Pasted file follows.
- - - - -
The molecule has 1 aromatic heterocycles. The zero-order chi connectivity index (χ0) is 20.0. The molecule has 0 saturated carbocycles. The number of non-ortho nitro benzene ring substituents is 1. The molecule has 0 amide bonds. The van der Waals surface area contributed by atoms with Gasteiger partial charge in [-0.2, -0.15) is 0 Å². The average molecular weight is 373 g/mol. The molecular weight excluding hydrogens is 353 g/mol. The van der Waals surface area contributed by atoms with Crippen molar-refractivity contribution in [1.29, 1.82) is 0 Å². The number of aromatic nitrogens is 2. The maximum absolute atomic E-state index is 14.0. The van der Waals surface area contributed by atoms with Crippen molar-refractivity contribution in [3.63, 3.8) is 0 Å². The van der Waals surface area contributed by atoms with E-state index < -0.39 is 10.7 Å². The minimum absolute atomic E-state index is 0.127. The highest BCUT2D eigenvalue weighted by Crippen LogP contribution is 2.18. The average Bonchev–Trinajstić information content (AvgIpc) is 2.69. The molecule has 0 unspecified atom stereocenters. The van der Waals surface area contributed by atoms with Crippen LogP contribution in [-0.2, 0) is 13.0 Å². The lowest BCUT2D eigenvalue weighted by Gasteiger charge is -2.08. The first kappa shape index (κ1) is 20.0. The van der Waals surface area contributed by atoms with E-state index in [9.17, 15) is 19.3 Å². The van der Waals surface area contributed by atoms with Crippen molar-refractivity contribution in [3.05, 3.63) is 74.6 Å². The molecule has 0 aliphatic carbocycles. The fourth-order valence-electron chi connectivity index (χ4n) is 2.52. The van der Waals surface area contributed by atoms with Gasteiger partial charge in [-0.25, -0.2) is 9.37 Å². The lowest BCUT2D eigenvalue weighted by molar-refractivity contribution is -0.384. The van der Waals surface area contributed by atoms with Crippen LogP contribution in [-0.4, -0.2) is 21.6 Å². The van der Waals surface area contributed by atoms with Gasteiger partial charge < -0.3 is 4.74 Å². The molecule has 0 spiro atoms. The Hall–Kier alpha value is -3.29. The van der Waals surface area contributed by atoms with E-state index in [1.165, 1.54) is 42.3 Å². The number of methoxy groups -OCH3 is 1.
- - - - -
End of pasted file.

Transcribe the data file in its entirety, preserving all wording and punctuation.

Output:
The molecule has 1 aromatic heterocycles. The zero-order chi connectivity index (χ0) is 20.0. The molecule has 0 saturated carbocycles. The number of non-ortho nitro benzene ring substituents is 1. The molecule has 0 amide bonds. The van der Waals surface area contributed by atoms with Gasteiger partial charge in [-0.2, -0.15) is 0 Å². The average molecular weight is 373 g/mol. The molecular weight excluding hydrogens is 353 g/mol. The van der Waals surface area contributed by atoms with Crippen molar-refractivity contribution in [1.29, 1.82) is 0 Å². The number of aromatic nitrogens is 2. The maximum absolute atomic E-state index is 14.0. The van der Waals surface area contributed by atoms with Crippen molar-refractivity contribution in [3.63, 3.8) is 0 Å². The van der Waals surface area contributed by atoms with E-state index < -0.39 is 10.7 Å². The minimum absolute atomic E-state index is 0.127. The highest BCUT2D eigenvalue weighted by Crippen LogP contribution is 2.18. The average Bonchev–Trinajstić information content (AvgIpc) is 2.69. The molecule has 0 unspecified atom stereocenters. The van der Waals surface area contributed by atoms with Crippen LogP contribution in [-0.2, 0) is 13.0 Å². The lowest BCUT2D eigenvalue weighted by Gasteiger charge is -2.08. The first kappa shape index (κ1) is 20.0. The van der Waals surface area contributed by atoms with E-state index in [9.17, 15) is 19.3 Å². The van der Waals surface area contributed by atoms with Crippen molar-refractivity contribution in [3.05, 3.63) is 74.6 Å². The molecule has 0 aliphatic carbocycles. The fourth-order valence-electron chi connectivity index (χ4n) is 2.52. The van der Waals surface area contributed by atoms with Gasteiger partial charge in [-0.25, -0.2) is 9.37 Å². The lowest BCUT2D eigenvalue weighted by molar-refractivity contribution is -0.384. The van der Waals surface area contributed by atoms with Crippen LogP contribution in [-0.4, -0.2) is 21.6 Å². The van der Waals surface area contributed by atoms with Gasteiger partial charge < -0.3 is 4.74 Å². The molecule has 0 spiro atoms. The Hall–Kier alpha value is -3.29. The van der Waals surface area contributed by atoms with E-state index in [1.165, 1.54) is 42.3 Å². The number of methoxy groups -OCH3 is 1.